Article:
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No, the young person is now legally an adult.  But if someone other than yourself is making a decision on their behalf, they have an obligation to consult with you.

Ensure you have told staff that you wish to be present at any decision making discussions. If you don’t feel able to be involved ask for more help. Most hospitals have a Learning Disability nurse who works with adults who should be able to support you and your son or daughter.

Ensure whenever you meet a new health professional including admission to hospital that you say you wish to be involved in any decision making. They should welcome your knowledge and experience.

The ‘best interests’ decision maker working with others who know her well. The Mental Capacity Act provides a legal framework for making decisions where a person cannot give consent for themselves in their ‘best interests’.

A  Best interest decisions should always be collaborative and take into consideration the culture, previous wishes and actions of the person involved.  Ultimately the person carrying out the action is responsible for the decision. E.g. a district nurse giving an injection would decide at the time if it was appropriate to give the injection.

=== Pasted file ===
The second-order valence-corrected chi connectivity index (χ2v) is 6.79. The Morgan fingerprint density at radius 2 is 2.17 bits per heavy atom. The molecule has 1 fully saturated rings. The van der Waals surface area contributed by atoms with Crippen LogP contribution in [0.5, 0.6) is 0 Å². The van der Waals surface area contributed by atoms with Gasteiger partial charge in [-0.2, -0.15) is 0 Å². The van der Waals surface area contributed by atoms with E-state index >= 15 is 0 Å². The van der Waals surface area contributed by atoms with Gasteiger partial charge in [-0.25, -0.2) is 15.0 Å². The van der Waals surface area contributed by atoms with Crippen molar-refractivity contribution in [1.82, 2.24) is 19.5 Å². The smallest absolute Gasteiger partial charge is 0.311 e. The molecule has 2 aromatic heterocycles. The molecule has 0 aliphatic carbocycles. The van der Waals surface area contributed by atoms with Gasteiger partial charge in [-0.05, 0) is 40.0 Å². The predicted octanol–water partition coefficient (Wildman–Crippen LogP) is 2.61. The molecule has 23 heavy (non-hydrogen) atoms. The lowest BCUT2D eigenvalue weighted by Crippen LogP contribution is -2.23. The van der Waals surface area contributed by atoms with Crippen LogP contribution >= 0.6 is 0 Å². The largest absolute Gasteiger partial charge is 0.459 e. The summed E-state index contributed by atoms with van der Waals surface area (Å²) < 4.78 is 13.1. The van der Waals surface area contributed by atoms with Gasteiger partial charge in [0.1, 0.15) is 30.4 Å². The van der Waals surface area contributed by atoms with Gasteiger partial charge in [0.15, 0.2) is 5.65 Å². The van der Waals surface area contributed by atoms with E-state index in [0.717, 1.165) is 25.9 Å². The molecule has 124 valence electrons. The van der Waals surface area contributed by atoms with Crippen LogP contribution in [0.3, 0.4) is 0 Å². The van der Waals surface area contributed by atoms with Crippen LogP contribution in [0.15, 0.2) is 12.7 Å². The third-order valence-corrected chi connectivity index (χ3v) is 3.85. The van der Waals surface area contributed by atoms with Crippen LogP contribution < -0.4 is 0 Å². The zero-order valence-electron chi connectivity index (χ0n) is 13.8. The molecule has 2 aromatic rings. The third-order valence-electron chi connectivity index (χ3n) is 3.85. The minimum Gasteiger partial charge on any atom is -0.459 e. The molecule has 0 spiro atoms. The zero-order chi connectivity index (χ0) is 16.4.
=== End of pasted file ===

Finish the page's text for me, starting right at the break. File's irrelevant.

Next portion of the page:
It has to be a shared collaborative decision making partnership decision between professionals, family and others engaged in caring for the young person.

Acting in a patient’s best interests without the patient’s consent, the surgeon would where possible seek affirmation from a consultant colleague and discuss their intended actions with the patient’s supporter.

Try and arrange to speak to the Doctor involved, best interests for good and proper decision making states Decision makers have a duty to consult to speak to anyone caring for young person or is interested in their welfare.

Not always if the person has lost or never had capacity to make an advanced decision the Court of Protection may appoint a Deputy but it expects decisions to be taken collaboratively by the clinicians with the family and others engaged in caring or interested in their welfare. Any serious disputes would be referred to Court.

Any decisions made would still have to be considered in their best interest.  For instance you could not demand a treatment that a medical professional considered to be against their best interest.  You cannot authorise any deprivation of liberty, for instance short breaks or residential care, without this being assessed by the local authority in your role as deputy, although if you have parental responsibility for the young adult, you may be able to give consent to a deprivation of liberty.  Ultimately, as deputy though, the court of protection is responsible for the young adult and you are acting on their behalf and are responsible to the court.

Yes. An application can be made in more than one name.

Yes. A deprivation of liberty is only lawful if it is authorised either under DoLS, by the Court of Protection, or in certain circumstances for patients between the age of 16-18, with the consent of those with parental responsibility.  The agreement of either an Attorney or a Deputy to some or all of the restrictions that amount to the deprivation of liberty does not change this (eg consenting to the use of cot sides).  However, if a valid Attorney or Deputy opposes a DoLS authorisation, this will prevent the DoLS system being used and only the Court of Protection would be able to authorise the deprivation of liberty.

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